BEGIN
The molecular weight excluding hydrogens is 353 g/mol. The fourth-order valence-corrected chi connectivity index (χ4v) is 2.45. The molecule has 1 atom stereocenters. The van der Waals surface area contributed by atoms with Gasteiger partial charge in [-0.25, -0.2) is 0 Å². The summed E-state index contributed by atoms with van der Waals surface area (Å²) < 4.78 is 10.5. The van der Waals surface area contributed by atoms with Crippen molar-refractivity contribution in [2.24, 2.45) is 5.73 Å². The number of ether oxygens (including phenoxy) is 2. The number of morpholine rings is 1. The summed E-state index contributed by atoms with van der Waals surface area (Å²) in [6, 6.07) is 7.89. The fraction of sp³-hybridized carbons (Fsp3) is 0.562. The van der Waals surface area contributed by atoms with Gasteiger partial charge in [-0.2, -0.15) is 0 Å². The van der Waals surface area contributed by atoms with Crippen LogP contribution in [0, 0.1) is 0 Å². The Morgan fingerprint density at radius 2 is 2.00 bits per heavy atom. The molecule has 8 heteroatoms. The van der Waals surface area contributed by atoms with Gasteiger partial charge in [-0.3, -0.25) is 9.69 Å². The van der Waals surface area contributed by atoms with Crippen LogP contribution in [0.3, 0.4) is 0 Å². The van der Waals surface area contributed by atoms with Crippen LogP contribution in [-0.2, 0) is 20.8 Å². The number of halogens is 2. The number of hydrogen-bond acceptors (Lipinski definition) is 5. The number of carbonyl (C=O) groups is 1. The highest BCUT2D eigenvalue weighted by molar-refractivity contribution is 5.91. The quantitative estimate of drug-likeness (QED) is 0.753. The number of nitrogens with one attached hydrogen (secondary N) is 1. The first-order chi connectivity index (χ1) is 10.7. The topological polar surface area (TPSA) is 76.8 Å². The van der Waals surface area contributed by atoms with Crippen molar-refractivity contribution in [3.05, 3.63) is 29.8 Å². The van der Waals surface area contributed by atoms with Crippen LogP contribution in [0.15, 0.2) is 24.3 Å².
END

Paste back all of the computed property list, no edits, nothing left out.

The molecular weight excluding hydrogens is 353 g/mol. The fourth-order valence-corrected chi connectivity index (χ4v) is 2.45. The molecule has 1 atom stereocenters. The van der Waals surface area contributed by atoms with Gasteiger partial charge in [-0.25, -0.2) is 0 Å². The summed E-state index contributed by atoms with van der Waals surface area (Å²) < 4.78 is 10.5. The van der Waals surface area contributed by atoms with Crippen molar-refractivity contribution in [2.24, 2.45) is 5.73 Å². The number of ether oxygens (including phenoxy) is 2. The number of morpholine rings is 1. The summed E-state index contributed by atoms with van der Waals surface area (Å²) in [6, 6.07) is 7.89. The fraction of sp³-hybridized carbons (Fsp3) is 0.562. The van der Waals surface area contributed by atoms with Gasteiger partial charge in [-0.2, -0.15) is 0 Å². The van der Waals surface area contributed by atoms with Crippen LogP contribution in [0, 0.1) is 0 Å². The Morgan fingerprint density at radius 2 is 2.00 bits per heavy atom. The molecule has 8 heteroatoms. The van der Waals surface area contributed by atoms with Gasteiger partial charge in [-0.3, -0.25) is 9.69 Å². The van der Waals surface area contributed by atoms with Crippen LogP contribution in [0.3, 0.4) is 0 Å². The van der Waals surface area contributed by atoms with Crippen LogP contribution in [-0.2, 0) is 20.8 Å². The number of halogens is 2. The number of hydrogen-bond acceptors (Lipinski definition) is 5. The number of carbonyl (C=O) groups is 1. The highest BCUT2D eigenvalue weighted by molar-refractivity contribution is 5.91. The quantitative estimate of drug-likeness (QED) is 0.753. The number of nitrogens with one attached hydrogen (secondary N) is 1. The first-order chi connectivity index (χ1) is 10.7. The topological polar surface area (TPSA) is 76.8 Å². The van der Waals surface area contributed by atoms with Crippen molar-refractivity contribution in [3.05, 3.63) is 29.8 Å². The van der Waals surface area contributed by atoms with Crippen LogP contribution in [0.15, 0.2) is 24.3 Å².